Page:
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09CHENGDU187 2009-09-10 02:44:00 UNCLASSIFIED//FOR OFFICIAL USE ONLY Consulate Chengdu
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1. (SBU) Summary: Visiting USG-funded projects to support
Tibetan livelihood in NW Yunnan run by the Tibet Poverty
Alleviation Fund (TPAF), CG and ConGen staff saw successful
programs that teach engine repair and business skills and
support craftspeople by connecting them with international
markets. Underscoring what we saw, the local Poverty
Alleviation Office director expressed his strong satisfaction
with the TPAF programs, while TPAF's country director told us
the local government hopes to emulate their project to improve
rural welfare through training in health, hygiene, and
nutrition. End Summary.

Training in Tractor Engine Repair and Business Skills



2. (SBU) Shouting over the din of wrenches clanking against
engine blocks, Shangri-la Poverty Alleviation Office Zhang
Chunshan told CG August 14 that TPAF's tractor engine repair
project was useful for Shangri-la (previously known as
Zhongdian, seat of the Diqing Tibetan Autonomous Prefecture in
NW Yunnan), and that he hoped the Prefecture's cooperative
relationship with TPAF would continue. The project, funded by
the State Department's Bureau of Educational and Cultural
Affairs, currently consists of 28 young Tibetan male trainees
from six of Shangri-la County's 11 townships. The trainees are
learning to repair small engines that can be fitted onto
tractors or rigged onto the front of small trucks. Building on
a previous TPAF motorcycle repair project in Lhasa in the
Tibetan Autonomous Region (TAR), this is TPAF's first project in
Yunnan, TPAF Country Director Tony Gleason told us. The program
offers four-plus months of training in tractor engine repair,
followed by an official test given by the local labor
department. Of the current crew of trainees, 15 will also be
selected for a follow-on project focused on minivan repair, as
demand for minivans is growing with Shangri-la's increased
tourist flow.

3. (SBU) For those trainees who show the greatest potential,
TPAF also offers business training to help establish their new
tractor engine repair businesses. The business training
consists of four phases: how to choose a location for a new
business, market analysis, establishing a business plan, and
follow-up training. TPAF also makes small loans using USAID
funds to some trainees whose plans show good promise, with
establishment of a profitable business requiring a loan of only
8-12,000 RMB (USD 1200-1800). While Han Chinese often try to
move into rural areas to compete in the engine repair business,
they often give up after a Tibetan who has received TPAF
training establishes a business, as the Tibetan is more welcome
by locals, Gleason said. The entire program cost just 320,000
RMB (just under USD 50,000, of which TPAF contributed about 95
percent, with the local Poverty Alleviation Office having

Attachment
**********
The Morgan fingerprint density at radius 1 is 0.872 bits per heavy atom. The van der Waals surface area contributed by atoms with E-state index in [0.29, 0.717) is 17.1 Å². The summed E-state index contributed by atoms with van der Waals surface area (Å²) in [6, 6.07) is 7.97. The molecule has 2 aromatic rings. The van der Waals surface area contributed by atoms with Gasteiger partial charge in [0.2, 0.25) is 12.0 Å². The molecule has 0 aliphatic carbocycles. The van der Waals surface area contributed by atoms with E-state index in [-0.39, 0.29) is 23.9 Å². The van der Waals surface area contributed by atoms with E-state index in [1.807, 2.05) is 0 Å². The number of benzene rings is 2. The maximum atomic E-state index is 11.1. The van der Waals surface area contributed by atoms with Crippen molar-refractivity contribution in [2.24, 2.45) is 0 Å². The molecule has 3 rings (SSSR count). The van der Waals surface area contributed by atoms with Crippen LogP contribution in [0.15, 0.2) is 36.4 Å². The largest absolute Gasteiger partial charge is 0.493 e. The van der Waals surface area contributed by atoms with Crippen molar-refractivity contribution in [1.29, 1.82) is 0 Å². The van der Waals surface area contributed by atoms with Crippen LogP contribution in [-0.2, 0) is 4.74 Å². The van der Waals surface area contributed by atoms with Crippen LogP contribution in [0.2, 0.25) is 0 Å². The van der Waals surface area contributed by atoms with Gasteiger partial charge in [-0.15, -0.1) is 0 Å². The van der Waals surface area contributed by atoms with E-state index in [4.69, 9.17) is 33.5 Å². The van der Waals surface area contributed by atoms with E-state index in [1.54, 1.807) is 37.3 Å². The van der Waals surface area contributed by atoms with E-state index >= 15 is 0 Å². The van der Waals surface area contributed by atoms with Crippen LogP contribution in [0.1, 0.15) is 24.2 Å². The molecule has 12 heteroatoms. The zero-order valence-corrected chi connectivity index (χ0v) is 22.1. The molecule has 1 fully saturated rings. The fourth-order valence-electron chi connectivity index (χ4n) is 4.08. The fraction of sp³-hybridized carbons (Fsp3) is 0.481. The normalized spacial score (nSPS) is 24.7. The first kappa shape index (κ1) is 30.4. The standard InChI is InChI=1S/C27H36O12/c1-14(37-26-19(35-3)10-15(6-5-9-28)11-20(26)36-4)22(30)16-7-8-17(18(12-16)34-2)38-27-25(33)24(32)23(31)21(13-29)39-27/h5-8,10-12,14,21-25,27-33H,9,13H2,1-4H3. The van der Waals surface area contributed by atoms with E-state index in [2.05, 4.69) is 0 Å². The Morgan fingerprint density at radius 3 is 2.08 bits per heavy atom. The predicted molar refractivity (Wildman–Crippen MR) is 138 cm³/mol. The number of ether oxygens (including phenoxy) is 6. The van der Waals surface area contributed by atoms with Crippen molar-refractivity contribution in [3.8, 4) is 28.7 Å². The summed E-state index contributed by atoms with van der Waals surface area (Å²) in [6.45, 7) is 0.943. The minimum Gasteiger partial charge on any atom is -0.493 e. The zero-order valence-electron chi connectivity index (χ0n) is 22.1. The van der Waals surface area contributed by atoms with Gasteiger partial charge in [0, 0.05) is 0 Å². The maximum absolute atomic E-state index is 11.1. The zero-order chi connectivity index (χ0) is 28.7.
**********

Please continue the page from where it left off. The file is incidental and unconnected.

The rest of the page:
contributed the balance), Gleason said.

Marketing Tibetan Handicrafts, From Rugs to Yak Puppets



4. (SBU) At TPAF's Dropenling Tibetan handicrafts social
enterprise, located in Shangri-la's old town, Gleason explained
that TPAF had recently established the not-for-profit business
spinoff in Yunnan to provide diversification following a steep
drop in sales after the 2008 unrest in the TAR (though the
Yunnan site may become Dropenling's sole presence, as TPAF
perceives that TAR officials want to shut down the Dropenling
operation in Lhasa). Utilizing hundreds of Tibetan craftspeople
in the TAR who produce traditional Tibetan items ranging from
hand-knotted rugs to fuzzy yak hand-puppets, Dropenling then
markets the items through a variety of channels, including its
storefront presence in Shangri-la, a well-developed web presence
(, international sales trips to wholesale
purchasers, and most recently through sales relationships
established with museum shops in the United States and Europe.

Improving Rural Health Through Behavior Change



5. (SBU) TPAF's health program, which used their own "Behavior
Change Communication" model, has been so successful that local
health departments have asked to adopt the program for their own
use, Gleason said in a discussion following the site visits.
This train-the-trainer model, begun in 2005, consists of two
phases. The first, lasting 7-10 days, brings together three
individuals from each participating village, usually including a
village leader, a member of the women's federation, and a doctor

CHENGDU 00000187 002.2 OF 002

or member of the county health bureau to learn about health,
hygiene, and nutrition. Individuals in these specific roles are
chosen because they tend to have more credibility in the
community and make successful trainers. The second phase occurs
three months later, lasting another seven days, during which
time participants discuss lessons learned since the initial
training as well as learn additional information. During
follow-up, TPAF works with participants to implement what they
have learned in ways that fit their particular communities, e.g.
building hygienic greenhouses, or building new latrines, or
other relevant projects. Calculating the number of people that
each trainee has in turned trained, and adding up the number of
people in those households, TPAF estimates that the program so
far has over 90,000 direct beneficiaries.

6. (SBU) Asked about bilingual issues in dealing with primarily
Tibetan beneficiaries, Gleason noted the program's brochures are
currently in Tibetan, as the program started in the TAR. In
Yunnan, however, where few Tibetans can read in their native
language, the brochures are of little use, he said. TPAF (which
has no Han Chinese staff) is having trouble, however,
translating the brochures into Chinese.

7. (SBU) A discussion with Gleason on the situation faced by
International NGOs in the TAR is reported septel.